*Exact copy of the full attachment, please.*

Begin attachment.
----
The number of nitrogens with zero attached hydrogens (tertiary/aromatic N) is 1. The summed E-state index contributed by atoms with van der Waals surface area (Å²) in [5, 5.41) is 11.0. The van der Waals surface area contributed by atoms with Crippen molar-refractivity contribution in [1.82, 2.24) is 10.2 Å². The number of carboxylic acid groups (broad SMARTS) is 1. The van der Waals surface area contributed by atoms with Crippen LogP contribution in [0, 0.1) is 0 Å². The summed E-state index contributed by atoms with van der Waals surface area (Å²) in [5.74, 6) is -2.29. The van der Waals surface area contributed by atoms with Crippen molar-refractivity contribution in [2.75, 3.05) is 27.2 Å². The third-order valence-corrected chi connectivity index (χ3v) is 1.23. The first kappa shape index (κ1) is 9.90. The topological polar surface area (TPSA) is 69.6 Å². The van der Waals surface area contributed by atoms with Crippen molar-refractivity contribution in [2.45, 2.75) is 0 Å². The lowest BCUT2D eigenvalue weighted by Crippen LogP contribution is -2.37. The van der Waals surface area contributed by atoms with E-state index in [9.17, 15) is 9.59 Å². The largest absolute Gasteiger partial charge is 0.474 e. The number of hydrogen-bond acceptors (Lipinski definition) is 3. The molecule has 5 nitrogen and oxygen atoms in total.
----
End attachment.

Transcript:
The number of nitrogens with zero attached hydrogens (tertiary/aromatic N) is 1. The summed E-state index contributed by atoms with van der Waals surface area (Å²) in [5, 5.41) is 11.0. The van der Waals surface area contributed by atoms with Crippen molar-refractivity contribution in [1.82, 2.24) is 10.2 Å². The number of carboxylic acid groups (broad SMARTS) is 1. The van der Waals surface area contributed by atoms with Crippen LogP contribution in [0, 0.1) is 0 Å². The summed E-state index contributed by atoms with van der Waals surface area (Å²) in [5.74, 6) is -2.29. The van der Waals surface area contributed by atoms with Crippen molar-refractivity contribution in [2.75, 3.05) is 27.2 Å². The third-order valence-corrected chi connectivity index (χ3v) is 1.23. The first kappa shape index (κ1) is 9.90. The topological polar surface area (TPSA) is 69.6 Å². The van der Waals surface area contributed by atoms with Crippen molar-refractivity contribution in [2.45, 2.75) is 0 Å². The lowest BCUT2D eigenvalue weighted by Crippen LogP contribution is -2.37. The van der Waals surface area contributed by atoms with E-state index in [9.17, 15) is 9.59 Å². The largest absolute Gasteiger partial charge is 0.474 e. The number of hydrogen-bond acceptors (Lipinski definition) is 3. The molecule has 5 nitrogen and oxygen atoms in total.